Q&A with Dustin Benac on Adaptive Church
Who might be interested in this book?
It’s for at least three different audiences. First, it’s a book for pastors, people who are leading local congregations. The book talks about what I call the “ecclesial ecology,” with congregations in a central place in this ecology. An adaptive church requires vital congregations and creative and imaginative pastors who are doing good and beautiful work that enriches the entire ecology. It’s also a book for people who are what I call “restless creatives” or “ecclesial entrepreneurs.” Sometimes these people are pastors, but sometimes they’re not. There is a whole host of people who are innovating, within the church and also beyond the church. Then, the third group is the people who are trying to figure out the new language, the new paradigms, the new methods to study a changing church.
Tell us more about the context of your work.
The contextual center for this work is the Pacific Northwest. I was intentional in identifying the Pacific Northwest because it’s a context where religious organizations have a marginal social position. But at the same time, there’s a history of a kind of religious entrepreneurship. It’s a post-Christian context where there’s incredible creativity and innovation happening, and has been happening for a long time. So, many of the questions that individuals in other parts of the country are facing and thinking about right now—a decline in church attendance, the displacement of religion from the center of public life, shrinking budgets—are questions that people in the Pacific Northwest have been understanding and imagining and exploring for decades. As one leader shared, “Innovation is the water we swim in here.” I think this context offers incredible wisdom and insight for other communities and leaders who now find themselves in this post-Christian context.
What about your research surprised you?
This book is one of the few projects that has pre-COVID and post-COVID data. I worked with pastors, leaders, college presidents, and nonprofit leaders across the region in the years before the pandemic. Then, the pandemic hit and I had to circle back and have some more conversations. One of the things I learned was that the pandemic didn’t actually introduce entirely new challenges for many of these communities and their leaders. The challenges were certainly more acute in many ways, but in reality, what happened was that this moment exacerbated and surfaced existing challenges.
The other thing that was really surprising was the relentless hope. People who are leading on the other edge of uncertainty, on the other side of Christendom, they’re incredibly creative and they’re relentlessly hopeful. They’re not anxious about not being the center of public life. They’re not nervous about what happens if somehow religion, and Christianity in particular, is not at the center of the community. They’re actually really hopeful about what’s possible. I call this the power of possibility. There’s incredible possibility in this moment, and that’s what I want people to see in this book.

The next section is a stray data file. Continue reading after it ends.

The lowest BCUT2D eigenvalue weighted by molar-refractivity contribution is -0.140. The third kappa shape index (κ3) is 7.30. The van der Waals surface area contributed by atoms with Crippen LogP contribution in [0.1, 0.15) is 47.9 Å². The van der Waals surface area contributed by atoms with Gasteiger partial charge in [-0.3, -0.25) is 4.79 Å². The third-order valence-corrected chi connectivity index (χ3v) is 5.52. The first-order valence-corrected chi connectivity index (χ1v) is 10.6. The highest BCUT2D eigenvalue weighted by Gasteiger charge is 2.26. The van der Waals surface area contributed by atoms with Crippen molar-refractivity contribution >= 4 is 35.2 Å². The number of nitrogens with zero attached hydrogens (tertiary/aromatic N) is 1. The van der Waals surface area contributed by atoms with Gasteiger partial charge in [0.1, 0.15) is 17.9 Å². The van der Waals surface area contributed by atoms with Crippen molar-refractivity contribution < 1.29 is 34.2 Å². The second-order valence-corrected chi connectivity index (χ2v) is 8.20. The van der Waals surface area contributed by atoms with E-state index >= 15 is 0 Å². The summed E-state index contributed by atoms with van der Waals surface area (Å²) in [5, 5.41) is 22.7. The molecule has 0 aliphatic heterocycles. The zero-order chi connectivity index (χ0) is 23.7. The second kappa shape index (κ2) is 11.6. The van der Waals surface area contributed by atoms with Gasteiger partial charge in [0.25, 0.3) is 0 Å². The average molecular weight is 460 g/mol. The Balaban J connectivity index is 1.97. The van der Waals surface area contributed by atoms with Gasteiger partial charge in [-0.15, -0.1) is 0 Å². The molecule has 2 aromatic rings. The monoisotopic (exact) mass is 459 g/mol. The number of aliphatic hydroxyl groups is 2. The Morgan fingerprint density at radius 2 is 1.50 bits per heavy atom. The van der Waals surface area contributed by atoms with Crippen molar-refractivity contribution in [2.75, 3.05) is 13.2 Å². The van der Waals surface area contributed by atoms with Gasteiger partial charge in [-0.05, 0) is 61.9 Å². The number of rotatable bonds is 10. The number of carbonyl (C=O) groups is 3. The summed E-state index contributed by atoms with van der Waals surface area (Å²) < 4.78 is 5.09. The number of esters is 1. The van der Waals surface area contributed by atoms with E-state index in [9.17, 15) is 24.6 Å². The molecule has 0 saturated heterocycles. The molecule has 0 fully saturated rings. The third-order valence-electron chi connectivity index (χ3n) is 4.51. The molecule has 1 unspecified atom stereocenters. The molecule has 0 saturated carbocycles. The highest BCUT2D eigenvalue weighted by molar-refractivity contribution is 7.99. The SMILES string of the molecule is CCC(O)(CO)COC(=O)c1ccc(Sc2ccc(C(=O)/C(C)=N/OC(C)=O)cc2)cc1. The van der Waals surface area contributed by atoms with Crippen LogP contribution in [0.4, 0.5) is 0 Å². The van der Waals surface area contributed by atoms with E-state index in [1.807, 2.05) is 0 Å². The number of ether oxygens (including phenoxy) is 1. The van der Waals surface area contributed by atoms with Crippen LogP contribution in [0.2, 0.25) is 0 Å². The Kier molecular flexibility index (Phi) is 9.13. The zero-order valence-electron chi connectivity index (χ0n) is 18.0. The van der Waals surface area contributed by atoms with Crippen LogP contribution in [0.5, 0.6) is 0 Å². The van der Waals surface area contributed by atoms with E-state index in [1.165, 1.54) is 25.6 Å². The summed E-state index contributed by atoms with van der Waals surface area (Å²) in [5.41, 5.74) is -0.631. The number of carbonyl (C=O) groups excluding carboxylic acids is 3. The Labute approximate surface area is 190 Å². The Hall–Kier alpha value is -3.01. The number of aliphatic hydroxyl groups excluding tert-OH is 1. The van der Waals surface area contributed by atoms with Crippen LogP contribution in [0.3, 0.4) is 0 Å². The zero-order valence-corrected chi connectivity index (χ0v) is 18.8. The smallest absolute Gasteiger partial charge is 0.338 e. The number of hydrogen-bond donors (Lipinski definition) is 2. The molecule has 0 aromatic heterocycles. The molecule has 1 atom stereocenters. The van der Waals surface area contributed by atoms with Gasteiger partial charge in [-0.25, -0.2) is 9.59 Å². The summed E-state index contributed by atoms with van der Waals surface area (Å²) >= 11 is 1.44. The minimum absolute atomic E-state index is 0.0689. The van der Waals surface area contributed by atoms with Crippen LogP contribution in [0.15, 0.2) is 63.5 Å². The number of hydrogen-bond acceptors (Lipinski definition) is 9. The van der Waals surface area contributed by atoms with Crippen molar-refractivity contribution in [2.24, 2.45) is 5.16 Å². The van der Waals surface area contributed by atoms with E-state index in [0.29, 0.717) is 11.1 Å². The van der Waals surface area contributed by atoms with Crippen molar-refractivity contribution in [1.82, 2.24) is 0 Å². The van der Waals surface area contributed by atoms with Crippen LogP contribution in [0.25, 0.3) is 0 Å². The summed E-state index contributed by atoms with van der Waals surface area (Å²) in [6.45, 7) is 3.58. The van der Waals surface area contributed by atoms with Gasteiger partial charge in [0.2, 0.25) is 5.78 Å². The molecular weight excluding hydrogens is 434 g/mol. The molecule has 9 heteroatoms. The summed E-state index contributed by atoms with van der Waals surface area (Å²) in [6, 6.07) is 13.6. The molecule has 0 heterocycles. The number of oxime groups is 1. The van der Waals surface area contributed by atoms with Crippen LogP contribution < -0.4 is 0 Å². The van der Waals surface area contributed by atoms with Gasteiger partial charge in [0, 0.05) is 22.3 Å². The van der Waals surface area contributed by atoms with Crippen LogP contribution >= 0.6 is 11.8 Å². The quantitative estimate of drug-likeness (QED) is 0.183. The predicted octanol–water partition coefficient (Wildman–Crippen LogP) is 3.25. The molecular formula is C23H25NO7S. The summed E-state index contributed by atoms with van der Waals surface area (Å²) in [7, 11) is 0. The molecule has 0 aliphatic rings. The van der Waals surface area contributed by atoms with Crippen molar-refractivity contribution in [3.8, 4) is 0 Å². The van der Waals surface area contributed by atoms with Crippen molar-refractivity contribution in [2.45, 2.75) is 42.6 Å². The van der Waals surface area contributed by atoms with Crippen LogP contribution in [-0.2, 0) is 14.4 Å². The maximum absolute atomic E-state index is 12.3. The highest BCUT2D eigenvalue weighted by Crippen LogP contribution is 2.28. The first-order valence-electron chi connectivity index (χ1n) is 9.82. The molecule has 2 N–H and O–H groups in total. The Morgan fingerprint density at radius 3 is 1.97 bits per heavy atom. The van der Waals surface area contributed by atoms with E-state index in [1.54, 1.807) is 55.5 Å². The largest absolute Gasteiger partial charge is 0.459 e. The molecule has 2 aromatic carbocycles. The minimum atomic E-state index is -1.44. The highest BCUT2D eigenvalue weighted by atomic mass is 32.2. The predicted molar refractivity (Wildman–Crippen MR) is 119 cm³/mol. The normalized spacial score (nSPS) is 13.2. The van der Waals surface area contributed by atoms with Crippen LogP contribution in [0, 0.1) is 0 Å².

How does this project connect with the work of the Program for the Future Church?
The subtitle for the book is “Collaboration and Community in a Changing World.” The work that we’re doing in the Program for the Future Church centers collaboration. Also, some of this work and some of the communities that I got to work with established an imaginative template for what we’re trying to do in the Program. We’ve also talked about how the work of the Program for the Future Church is centering and working at the level of the ecclesial ecology. The vitality of the future church requires renewing and rebuilding these connections across the ecology. That certainly includes congregations, but it also includes nonprofit leaders and faith-based philanthropy and educational institutions and all these people who are innovating on the margins and don’t always feel like they really fit in existing spaces. We’re trying to create harbors of hope.
Another way the book is connected with the Program is by providing resources to think about the structure of collaboration and the practices that can guide partnership. That’s something we hope to address in the future as we explore the importance of collaborative leadership, and I’m grateful for the chance to develop empirically-based theories that we will then begin to test out over the course of the next few years.
Can you share a couple of the key takeaways of the book?
I want people who read this book to know that they are not alone. There are other people like you. And not just that, but there are people who are pursuing this richly theologically, scriptural and Christ-centered vision for the renewal of the church and local communities. If I could have readers hear anything, it’s that you’re not alone.
I also want to emphasize that there’s so much beautiful and hopeful work happening right now, right where we are. It’s happening at Truett. It’s happening in Waco. It’s happening in Seattle. It’s happening in Portland. It’s happening around the world. There’s good, beautiful, and creative work that is stirring an adaptive church. And now more than ever, we need more of this type of work, and we need to build the structures that can sustain an adaptive church. I’m hopeful about what’s happening. I’m hopeful about the future.
*Readers can pre-order a copy of Adaptive Church and receive 20% off and free shipping by using the code 17FALL22 at baylorpress.com.